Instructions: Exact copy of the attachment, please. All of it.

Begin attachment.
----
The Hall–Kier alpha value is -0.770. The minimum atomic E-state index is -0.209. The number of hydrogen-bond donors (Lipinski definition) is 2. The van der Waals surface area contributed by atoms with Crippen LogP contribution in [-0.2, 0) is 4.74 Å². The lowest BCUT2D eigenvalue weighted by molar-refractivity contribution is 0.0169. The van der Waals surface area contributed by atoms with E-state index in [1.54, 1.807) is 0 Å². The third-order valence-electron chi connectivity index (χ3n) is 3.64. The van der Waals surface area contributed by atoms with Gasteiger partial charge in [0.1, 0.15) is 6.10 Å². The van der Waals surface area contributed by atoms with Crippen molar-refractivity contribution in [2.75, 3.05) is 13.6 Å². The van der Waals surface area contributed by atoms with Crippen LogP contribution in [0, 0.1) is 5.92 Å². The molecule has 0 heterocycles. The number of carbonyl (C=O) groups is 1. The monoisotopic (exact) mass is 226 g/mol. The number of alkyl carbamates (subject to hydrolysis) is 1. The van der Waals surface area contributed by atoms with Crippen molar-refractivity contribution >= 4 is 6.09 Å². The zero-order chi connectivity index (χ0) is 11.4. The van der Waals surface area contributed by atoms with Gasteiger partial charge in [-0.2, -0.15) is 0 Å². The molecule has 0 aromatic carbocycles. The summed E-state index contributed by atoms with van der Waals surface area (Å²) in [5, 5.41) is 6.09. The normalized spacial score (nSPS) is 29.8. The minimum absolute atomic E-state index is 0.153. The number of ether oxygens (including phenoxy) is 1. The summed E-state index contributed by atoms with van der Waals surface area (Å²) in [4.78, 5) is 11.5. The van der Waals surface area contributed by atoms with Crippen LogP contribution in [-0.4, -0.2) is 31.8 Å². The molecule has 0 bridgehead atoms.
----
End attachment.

The Hall–Kier alpha value is -0.770. The minimum atomic E-state index is -0.209. The number of hydrogen-bond donors (Lipinski definition) is 2. The van der Waals surface area contributed by atoms with Crippen LogP contribution in [-0.2, 0) is 4.74 Å². The lowest BCUT2D eigenvalue weighted by molar-refractivity contribution is 0.0169. The van der Waals surface area contributed by atoms with E-state index in [1.54, 1.807) is 0 Å². The third-order valence-electron chi connectivity index (χ3n) is 3.64. The van der Waals surface area contributed by atoms with Gasteiger partial charge in [0.1, 0.15) is 6.10 Å². The van der Waals surface area contributed by atoms with Crippen molar-refractivity contribution in [2.75, 3.05) is 13.6 Å². The van der Waals surface area contributed by atoms with Crippen LogP contribution in [0, 0.1) is 5.92 Å². The molecule has 0 heterocycles. The number of carbonyl (C=O) groups is 1. The monoisotopic (exact) mass is 226 g/mol. The number of alkyl carbamates (subject to hydrolysis) is 1. The van der Waals surface area contributed by atoms with Crippen molar-refractivity contribution >= 4 is 6.09 Å². The zero-order chi connectivity index (χ0) is 11.4. The van der Waals surface area contributed by atoms with Gasteiger partial charge in [-0.2, -0.15) is 0 Å². The molecule has 0 aromatic carbocycles. The summed E-state index contributed by atoms with van der Waals surface area (Å²) in [5, 5.41) is 6.09. The normalized spacial score (nSPS) is 29.8. The minimum absolute atomic E-state index is 0.153. The number of ether oxygens (including phenoxy) is 1. The summed E-state index contributed by atoms with van der Waals surface area (Å²) in [4.78, 5) is 11.5. The van der Waals surface area contributed by atoms with Crippen LogP contribution in [-0.4, -0.2) is 31.8 Å². The molecule has 0 bridgehead atoms.